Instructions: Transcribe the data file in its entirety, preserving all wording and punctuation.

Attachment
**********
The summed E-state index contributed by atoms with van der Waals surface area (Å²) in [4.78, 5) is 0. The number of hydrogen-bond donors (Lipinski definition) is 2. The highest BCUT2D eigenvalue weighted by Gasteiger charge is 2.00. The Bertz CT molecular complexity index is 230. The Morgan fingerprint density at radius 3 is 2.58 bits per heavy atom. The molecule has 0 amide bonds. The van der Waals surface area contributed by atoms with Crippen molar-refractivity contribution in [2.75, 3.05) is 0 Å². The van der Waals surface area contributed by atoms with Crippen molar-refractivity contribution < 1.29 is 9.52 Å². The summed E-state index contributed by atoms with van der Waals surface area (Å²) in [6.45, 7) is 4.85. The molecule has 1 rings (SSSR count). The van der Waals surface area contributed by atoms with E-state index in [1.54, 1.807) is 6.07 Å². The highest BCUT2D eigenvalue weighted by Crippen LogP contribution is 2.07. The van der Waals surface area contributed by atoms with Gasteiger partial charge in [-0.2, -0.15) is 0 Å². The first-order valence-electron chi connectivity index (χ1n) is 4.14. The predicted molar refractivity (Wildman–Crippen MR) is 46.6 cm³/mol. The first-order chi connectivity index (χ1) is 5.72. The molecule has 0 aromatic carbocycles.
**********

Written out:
The summed E-state index contributed by atoms with van der Waals surface area (Å²) in [4.78, 5) is 0. The number of hydrogen-bond donors (Lipinski definition) is 2. The highest BCUT2D eigenvalue weighted by Gasteiger charge is 2.00. The Bertz CT molecular complexity index is 230. The Morgan fingerprint density at radius 3 is 2.58 bits per heavy atom. The molecule has 0 amide bonds. The van der Waals surface area contributed by atoms with Crippen molar-refractivity contribution in [2.75, 3.05) is 0 Å². The van der Waals surface area contributed by atoms with Crippen molar-refractivity contribution < 1.29 is 9.52 Å². The summed E-state index contributed by atoms with van der Waals surface area (Å²) in [6.45, 7) is 4.85. The molecule has 1 rings (SSSR count). The van der Waals surface area contributed by atoms with E-state index in [1.54, 1.807) is 6.07 Å². The highest BCUT2D eigenvalue weighted by Crippen LogP contribution is 2.07. The van der Waals surface area contributed by atoms with Gasteiger partial charge in [-0.2, -0.15) is 0 Å². The first-order valence-electron chi connectivity index (χ1n) is 4.14. The predicted molar refractivity (Wildman–Crippen MR) is 46.6 cm³/mol. The first-order chi connectivity index (χ1) is 5.72. The molecule has 0 aromatic carbocycles.